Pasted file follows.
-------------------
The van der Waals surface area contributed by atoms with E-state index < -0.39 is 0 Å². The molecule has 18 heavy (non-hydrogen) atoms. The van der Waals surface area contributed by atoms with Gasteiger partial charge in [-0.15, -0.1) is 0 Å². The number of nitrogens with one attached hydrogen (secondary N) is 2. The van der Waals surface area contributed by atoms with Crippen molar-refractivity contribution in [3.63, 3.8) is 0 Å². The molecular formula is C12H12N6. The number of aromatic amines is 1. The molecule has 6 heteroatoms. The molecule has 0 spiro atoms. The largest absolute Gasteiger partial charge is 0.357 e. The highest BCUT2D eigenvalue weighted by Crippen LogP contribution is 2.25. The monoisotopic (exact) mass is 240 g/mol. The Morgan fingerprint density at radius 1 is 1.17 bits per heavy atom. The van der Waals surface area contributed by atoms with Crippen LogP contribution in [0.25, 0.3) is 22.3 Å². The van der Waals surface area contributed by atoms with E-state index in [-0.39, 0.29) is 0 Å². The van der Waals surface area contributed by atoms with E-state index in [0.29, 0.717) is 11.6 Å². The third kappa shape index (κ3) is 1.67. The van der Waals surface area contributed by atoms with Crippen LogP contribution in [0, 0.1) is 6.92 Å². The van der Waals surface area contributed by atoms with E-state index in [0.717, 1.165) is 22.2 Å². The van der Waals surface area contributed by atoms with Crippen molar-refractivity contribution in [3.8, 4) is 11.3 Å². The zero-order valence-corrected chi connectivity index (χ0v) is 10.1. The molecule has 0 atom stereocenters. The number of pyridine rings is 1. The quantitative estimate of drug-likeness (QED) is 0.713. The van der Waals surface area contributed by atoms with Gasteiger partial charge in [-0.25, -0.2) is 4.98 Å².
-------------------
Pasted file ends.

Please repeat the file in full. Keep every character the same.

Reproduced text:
The van der Waals surface area contributed by atoms with E-state index < -0.39 is 0 Å². The molecule has 18 heavy (non-hydrogen) atoms. The van der Waals surface area contributed by atoms with Gasteiger partial charge in [-0.15, -0.1) is 0 Å². The number of nitrogens with one attached hydrogen (secondary N) is 2. The van der Waals surface area contributed by atoms with Crippen molar-refractivity contribution in [3.63, 3.8) is 0 Å². The molecular formula is C12H12N6. The number of aromatic amines is 1. The molecule has 6 heteroatoms. The molecule has 0 spiro atoms. The largest absolute Gasteiger partial charge is 0.357 e. The highest BCUT2D eigenvalue weighted by Crippen LogP contribution is 2.25. The monoisotopic (exact) mass is 240 g/mol. The Morgan fingerprint density at radius 1 is 1.17 bits per heavy atom. The van der Waals surface area contributed by atoms with Crippen LogP contribution in [0.25, 0.3) is 22.3 Å². The van der Waals surface area contributed by atoms with E-state index in [-0.39, 0.29) is 0 Å². The van der Waals surface area contributed by atoms with E-state index in [0.29, 0.717) is 11.6 Å². The third kappa shape index (κ3) is 1.67. The van der Waals surface area contributed by atoms with Crippen LogP contribution in [0, 0.1) is 6.92 Å². The van der Waals surface area contributed by atoms with E-state index in [0.717, 1.165) is 22.2 Å². The van der Waals surface area contributed by atoms with Crippen molar-refractivity contribution in [3.8, 4) is 11.3 Å². The zero-order valence-corrected chi connectivity index (χ0v) is 10.1. The molecule has 0 atom stereocenters. The number of pyridine rings is 1. The quantitative estimate of drug-likeness (QED) is 0.713. The van der Waals surface area contributed by atoms with Gasteiger partial charge in [-0.25, -0.2) is 4.98 Å².